In an effort to ease the strain of Berkeley’s housing crisis that will only be made worse by the incoming 750 extra students this fall, the campus recently announced a partnership with Mills College and Holy Names University to expand campus housing options. This student housing option, however, is miles away from UC Berkeley.
The 50 to 100 students to be housed at Mills College and Holy Names University would be eight to nine miles away from campus — at least a 20-minute commute. Though that may seem short, one also has to take into account the cumulative effect it will likely have on students’ health.
As Stephen Dubner discovered in his “Economics of Sleep” project, small daily sleep losses have significant effects on performance and labor return. The inconvenience of this housing solution could potentially take away three to four hours of sleep per week for the commuting students. In addition to experiencing the effects of sleep loss, the students living in remote “on campus” housing would undoubtedly be subject to acute feelings of alienation.
Students forced to live far away from campus who depend on public transportation will also be highly inconvenienced should they ever need to stay on campus for a late-night study group. Any necessary but forgotten item could mean the loss of an entire day of productivity.
When all the drawbacks of campus housing offered miles away from UC Berkeley are taken into account, it seems ridiculous not to offer this option at a discount to the students placed there. If this were done, however, low-income students — eager to shave expenses wherever possible — would have to overcome yet another obstacle on their already difficult paths. This “solution” creates a new problem for each one it purports to resolve.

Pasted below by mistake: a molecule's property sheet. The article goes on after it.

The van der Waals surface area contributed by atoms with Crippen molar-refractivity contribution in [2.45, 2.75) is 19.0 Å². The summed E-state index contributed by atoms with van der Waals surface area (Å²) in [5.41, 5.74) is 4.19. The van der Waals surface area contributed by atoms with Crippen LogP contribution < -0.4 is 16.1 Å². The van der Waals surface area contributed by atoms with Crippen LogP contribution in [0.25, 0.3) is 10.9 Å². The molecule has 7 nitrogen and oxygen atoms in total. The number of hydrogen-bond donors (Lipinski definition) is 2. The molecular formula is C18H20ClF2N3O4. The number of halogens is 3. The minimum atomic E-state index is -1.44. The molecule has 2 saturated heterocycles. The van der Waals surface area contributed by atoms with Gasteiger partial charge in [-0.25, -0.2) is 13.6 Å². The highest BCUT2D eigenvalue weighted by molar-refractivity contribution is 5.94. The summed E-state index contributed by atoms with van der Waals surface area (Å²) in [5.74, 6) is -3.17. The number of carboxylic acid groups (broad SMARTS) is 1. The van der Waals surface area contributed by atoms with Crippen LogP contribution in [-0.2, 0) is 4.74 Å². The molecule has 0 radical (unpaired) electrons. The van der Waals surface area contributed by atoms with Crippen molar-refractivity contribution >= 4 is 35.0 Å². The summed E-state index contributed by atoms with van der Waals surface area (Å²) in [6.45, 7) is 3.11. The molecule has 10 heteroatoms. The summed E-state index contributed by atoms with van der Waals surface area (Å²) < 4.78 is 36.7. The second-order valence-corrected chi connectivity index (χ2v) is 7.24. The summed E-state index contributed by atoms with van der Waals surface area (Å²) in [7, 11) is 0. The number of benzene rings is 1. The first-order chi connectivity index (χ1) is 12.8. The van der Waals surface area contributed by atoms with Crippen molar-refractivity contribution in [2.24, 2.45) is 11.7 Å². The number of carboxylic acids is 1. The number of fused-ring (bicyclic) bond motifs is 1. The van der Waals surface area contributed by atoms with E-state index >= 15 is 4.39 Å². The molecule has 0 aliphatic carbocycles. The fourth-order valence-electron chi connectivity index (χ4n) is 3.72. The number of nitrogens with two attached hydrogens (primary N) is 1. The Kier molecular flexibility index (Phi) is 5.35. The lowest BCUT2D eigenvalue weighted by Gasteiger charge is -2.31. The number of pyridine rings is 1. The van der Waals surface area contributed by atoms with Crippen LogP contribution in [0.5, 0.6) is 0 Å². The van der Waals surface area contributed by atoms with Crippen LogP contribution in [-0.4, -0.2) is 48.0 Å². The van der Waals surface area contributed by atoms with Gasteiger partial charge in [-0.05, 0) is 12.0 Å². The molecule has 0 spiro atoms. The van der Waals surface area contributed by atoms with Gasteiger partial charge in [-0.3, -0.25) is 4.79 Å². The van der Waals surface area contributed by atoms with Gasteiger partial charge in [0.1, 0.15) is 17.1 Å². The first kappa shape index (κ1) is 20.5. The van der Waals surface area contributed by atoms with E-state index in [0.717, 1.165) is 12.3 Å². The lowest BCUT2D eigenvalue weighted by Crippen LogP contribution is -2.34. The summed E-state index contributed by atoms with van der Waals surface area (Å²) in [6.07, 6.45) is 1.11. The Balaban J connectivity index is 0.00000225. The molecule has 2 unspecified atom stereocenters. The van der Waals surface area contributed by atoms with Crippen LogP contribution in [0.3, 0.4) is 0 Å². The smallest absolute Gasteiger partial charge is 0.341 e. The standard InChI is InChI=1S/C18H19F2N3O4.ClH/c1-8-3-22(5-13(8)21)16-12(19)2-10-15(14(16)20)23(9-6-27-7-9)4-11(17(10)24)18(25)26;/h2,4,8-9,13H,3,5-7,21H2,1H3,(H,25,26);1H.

The negative implications of this housing “solution” go far beyond the probable damage to students’ health and well-being: A threat to student health is also a threat to the campus’s prestige and accessibility. If students are impaired from fulfilling their potential because of situations outside of their control, the campus could potentially experience a drop in its graduation rates, which could affect its precious rankings.
Moving students to far-off locations also begs the question as to why the campus hasn’t instead considered expanding partnerships and improving relationships with private and nonprofit student housing. These sorts of public-private partnerships have the potential to be a sustainable and accessible option and have far fewer negative implications for students.
No undergraduate at UC Berkeley should have to shoulder unnecessary hardships in order to make up for campus administrators’ inability to create sustainable, comprehensive solutions to the current housing crisis. Offering “on-campus” housing that is, in fact, not on the UC Berkeley campus, is a solution with so many holes that it seems not to be a solution at all.